Be careful. Many sites claiming to be on-line communities or support groups only provide an unsupervised space for people to ask and answer questions—usually incompletely and/or inaccurately.
- ACOR cancer communities www2.acor.org/listservs/
- PatientsLikeMe www.patientslikeme.com
- e‑patients.net http://e-patients.net
- e–patient’s white paper http://e-patients.net/e-Patients_White_Paper.pdf
- Care Pages https://www.carepages.com
- rare diseases http://www.orpha.net/consor/cgi-bin/index.php
- Journal of Participatory Medicine http://www.jopm.org
ON-LINE PATIENT DIARIES
These diaries record personal stories of treatment and what came after. But helpful diaries are hard to find, and the ones on hospital websites often seem to be advertising in disguise. Search the web for patient diaries or patient stories and the disease or condition. Some are texts, some are videos.
Some support groups can arrange for you to speak with patients who had similar problems. Some organizations or government agencies, like the National Cancer Institute, provide phone, chat, or email contact with people who can explain medical information, show you how to get assistance, and help you cope.
There are millions of health-information websites. Almost all are of questionable value at best, and many are just trying to sell you something. Be particularly careful with “social bookmarking” sites. Although they claim to only provide links to sites, many contain copies of the document—which may include malware to infect your computer.
Another drawback to social bookmarking sites is that anyone can post anything. Many links contain misleading or dangerous information, and many others have nothing at all to do with the subject. Looking through 500 such entries is a huge waste of time.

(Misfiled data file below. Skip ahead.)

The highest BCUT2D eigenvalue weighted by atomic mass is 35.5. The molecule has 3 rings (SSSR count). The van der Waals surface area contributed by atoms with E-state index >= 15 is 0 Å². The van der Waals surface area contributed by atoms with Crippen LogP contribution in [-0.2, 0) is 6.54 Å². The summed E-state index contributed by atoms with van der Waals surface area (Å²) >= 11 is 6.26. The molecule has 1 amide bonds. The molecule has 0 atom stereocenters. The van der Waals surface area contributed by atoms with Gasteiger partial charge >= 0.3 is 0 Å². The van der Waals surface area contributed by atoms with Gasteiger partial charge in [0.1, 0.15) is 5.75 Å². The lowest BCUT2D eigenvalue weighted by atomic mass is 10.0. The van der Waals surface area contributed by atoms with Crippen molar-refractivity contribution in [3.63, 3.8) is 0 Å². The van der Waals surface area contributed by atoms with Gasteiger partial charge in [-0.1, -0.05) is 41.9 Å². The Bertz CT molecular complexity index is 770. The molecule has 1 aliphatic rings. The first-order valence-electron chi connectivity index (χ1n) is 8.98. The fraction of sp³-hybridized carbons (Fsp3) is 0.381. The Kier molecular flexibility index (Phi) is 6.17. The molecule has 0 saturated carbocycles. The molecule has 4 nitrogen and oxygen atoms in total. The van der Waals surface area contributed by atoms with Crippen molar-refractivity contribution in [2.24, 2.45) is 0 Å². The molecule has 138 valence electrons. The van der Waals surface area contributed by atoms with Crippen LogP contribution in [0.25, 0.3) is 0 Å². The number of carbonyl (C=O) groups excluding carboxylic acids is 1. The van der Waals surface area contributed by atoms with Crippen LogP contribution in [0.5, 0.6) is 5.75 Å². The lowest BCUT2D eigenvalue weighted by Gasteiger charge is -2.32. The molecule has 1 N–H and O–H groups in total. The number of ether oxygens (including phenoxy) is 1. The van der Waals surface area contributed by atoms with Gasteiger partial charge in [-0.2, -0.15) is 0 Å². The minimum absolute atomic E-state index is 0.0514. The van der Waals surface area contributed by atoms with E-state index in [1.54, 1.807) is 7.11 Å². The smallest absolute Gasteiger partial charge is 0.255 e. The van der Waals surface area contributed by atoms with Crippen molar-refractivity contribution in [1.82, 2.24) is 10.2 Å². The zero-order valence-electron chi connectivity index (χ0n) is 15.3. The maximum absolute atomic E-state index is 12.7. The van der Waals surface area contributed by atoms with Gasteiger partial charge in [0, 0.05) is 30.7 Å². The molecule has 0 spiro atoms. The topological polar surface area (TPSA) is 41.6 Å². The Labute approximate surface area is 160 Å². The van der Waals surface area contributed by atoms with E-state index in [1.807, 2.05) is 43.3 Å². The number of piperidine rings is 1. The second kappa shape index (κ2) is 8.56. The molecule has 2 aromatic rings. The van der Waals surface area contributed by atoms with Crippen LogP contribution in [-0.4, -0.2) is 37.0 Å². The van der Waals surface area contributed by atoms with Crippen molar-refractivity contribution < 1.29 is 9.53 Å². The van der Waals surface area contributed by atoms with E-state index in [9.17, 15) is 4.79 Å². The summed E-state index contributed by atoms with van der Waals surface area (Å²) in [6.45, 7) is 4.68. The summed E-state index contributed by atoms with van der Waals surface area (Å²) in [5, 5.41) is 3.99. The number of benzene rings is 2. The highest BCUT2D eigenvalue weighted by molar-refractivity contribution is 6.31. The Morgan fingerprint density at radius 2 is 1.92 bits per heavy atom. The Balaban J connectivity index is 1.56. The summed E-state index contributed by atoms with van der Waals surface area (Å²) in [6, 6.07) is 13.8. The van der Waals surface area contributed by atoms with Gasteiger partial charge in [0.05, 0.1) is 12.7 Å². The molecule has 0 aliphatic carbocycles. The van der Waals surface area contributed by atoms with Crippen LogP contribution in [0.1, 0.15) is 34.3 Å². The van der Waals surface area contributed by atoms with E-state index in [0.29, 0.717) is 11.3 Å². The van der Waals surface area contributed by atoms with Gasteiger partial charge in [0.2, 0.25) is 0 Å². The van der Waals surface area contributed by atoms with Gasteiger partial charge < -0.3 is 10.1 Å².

Start with a good overview. Like a roadmap, i t can g i v e y o u a n i d e a o f w h e r e y o u a r e , w h e r e y o u h a v e t o g o —a n d w h a t y o u h a v e t o l e a r n . You can read it in 30 or 40 minutes and re-read it as often as you need to. Once you have a general idea of what the disease or condition is and the options you have for dealing with it, you’ll have a much easier time understanding the detailed information in books.
Very few governments provide medical information. The U.S. National Institutes of Health (NIH) and some related sites offer a lot, but their patient materials are not always well-organized and may not tell you much about what patients experience. And even though the pages are reviewed fairly often, you may still find errors, omissions, or information that is out of date.
MedlinePlus has many brief overviews, but their Interactive Health Tutorials have much more information. Click on Text Summary for a PDF. If you would rather listen to it, click on Self Playing.
Many hospitals overviews are heavy on photos of happy families and light on details about treatments. Some seem to have been written by the PR department and never checked by doctors. Many parcel out information over a dozen or more web pages, making it hard to print.
Wikipedia has detailed health pages that appear to be very reliable, but they often seem to be written by and for medical professionals, not the rest of us. Nevertheless, the pages t h a t d e s c r i b e such things as tests and treatments may be helpful to you.
S o m e n o n p r o f i t o r g a n i z a t i o n s h a v e u s e f u l i n f o r m a t i o n , o t h e r s s e e m t o e x i s t l a r g e l y t o a s k f o r d o n a t i o n s . S o m e n a t i o n a l ( a n d s o m e l o c a l ) s u p p o r t g r o u p s a r e g o o d s o u r c e s .
Patients also create sites, but many are simply random collections of news releases. A few create c a r e f u l l y r e s e a r c h